Derek…. The media has never been great about int…

Derek…. The media has never been great about interpreting stats, which need to be followed for several years before they serve any value. Would love for the Chron to explain the big post-2005 jump in bite stats.

This breakdown came directly to us from SFACC employee Kat Brown.

SFACC 2005-2006:
Total dog intake — 2545 (22 biters)
Total dog euth — 778 (unknown why total outcome of dogs does not add up to total intake — 2541)
Euth rate: 30.6% of intake
Last quarter of this period:
Total bites reported — 62 (of that, 9 were pit bulls, 12 were pit bull mixes)

SFACC 2006-2007:
Total dog intake — 2428 (34 biters)
Total dog euth — 616 (again, total outcome of dogs does not add up to total intake — 2446)
Euth rate: 25.4% of intake
Total bites reported — 336 (of that, 26 were pit bulls, 34 were pit bull mixes)
Last quarter of this period:
Total bites reported — 114 (9 were pit bulls, 9 were pit bull mixes)

More recently (2014) the SF dog judge hears "investigates about 450 cases a year, and presides over about 120 hearings."

(source) http://www.sfgate.com/pets/article/Dog-judge-acts-as-mediator-between-pets-people-3569829.php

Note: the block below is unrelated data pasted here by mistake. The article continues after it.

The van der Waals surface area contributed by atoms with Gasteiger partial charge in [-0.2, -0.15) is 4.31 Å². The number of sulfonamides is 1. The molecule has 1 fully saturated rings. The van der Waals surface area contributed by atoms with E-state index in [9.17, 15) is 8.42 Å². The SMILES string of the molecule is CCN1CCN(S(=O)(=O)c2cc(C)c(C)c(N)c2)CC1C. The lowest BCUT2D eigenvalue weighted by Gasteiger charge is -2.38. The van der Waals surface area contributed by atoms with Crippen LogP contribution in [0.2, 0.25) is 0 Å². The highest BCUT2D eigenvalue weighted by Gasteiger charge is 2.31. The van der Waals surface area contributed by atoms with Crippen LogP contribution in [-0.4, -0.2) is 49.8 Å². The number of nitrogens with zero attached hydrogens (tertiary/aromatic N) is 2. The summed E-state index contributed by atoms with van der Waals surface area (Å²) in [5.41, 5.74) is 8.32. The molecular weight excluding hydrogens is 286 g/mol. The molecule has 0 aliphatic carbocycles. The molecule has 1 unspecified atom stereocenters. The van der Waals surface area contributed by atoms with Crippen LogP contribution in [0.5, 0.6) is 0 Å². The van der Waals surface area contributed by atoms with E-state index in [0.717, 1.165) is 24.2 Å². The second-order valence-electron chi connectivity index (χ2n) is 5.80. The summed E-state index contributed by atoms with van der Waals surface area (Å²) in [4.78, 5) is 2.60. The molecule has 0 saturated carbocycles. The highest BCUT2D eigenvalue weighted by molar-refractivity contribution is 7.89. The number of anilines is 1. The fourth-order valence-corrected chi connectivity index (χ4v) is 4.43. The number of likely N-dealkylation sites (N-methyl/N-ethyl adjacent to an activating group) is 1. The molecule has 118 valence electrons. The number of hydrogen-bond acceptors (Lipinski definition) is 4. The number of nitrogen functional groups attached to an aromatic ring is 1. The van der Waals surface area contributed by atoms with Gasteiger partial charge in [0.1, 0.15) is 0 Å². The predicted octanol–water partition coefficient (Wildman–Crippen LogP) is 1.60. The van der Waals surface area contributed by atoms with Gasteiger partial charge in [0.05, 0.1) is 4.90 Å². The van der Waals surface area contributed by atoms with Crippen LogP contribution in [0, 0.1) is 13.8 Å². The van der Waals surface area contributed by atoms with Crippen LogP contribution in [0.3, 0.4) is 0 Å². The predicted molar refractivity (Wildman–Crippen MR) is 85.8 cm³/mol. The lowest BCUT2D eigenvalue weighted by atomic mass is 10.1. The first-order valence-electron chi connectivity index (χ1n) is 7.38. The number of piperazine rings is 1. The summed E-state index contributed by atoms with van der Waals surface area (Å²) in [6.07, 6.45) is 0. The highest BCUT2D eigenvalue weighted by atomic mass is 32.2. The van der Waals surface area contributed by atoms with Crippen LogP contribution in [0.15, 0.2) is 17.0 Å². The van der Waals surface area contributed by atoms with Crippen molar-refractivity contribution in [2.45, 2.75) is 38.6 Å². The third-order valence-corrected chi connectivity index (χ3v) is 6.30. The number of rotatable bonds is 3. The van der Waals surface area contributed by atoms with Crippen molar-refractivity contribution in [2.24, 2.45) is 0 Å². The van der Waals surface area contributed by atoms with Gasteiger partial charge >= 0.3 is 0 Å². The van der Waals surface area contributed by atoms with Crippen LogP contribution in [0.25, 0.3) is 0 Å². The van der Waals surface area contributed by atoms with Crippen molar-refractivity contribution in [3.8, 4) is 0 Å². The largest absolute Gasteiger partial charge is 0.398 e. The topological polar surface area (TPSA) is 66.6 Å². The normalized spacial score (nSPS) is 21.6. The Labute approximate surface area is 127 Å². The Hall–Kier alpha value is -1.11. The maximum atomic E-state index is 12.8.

If SF has solved its "bite problem" by targeting blocky headed dogs, then why do city dogs keep biting? We would suggest looking to contemporary, peer reviewed research for those answers. To start, science has confirmed that a dog's genetic make-up does not and cannot predict future behaviors.

Trying to suss out biters based on nothing but physical appearance is an old school belief that keeps cities like SF living in the dark ages and chasing down bite cases. Just imagine if those resources were used on bite prevention programs instead. For more info on dog bites than anyone can eat in one helping, please review the research archived on by National Canine Research Council.

http://www.nationalcanineresearchcouncil.com/browse/research_library/?f[0]=im_field_topics%3A56
BAD RAP Blog

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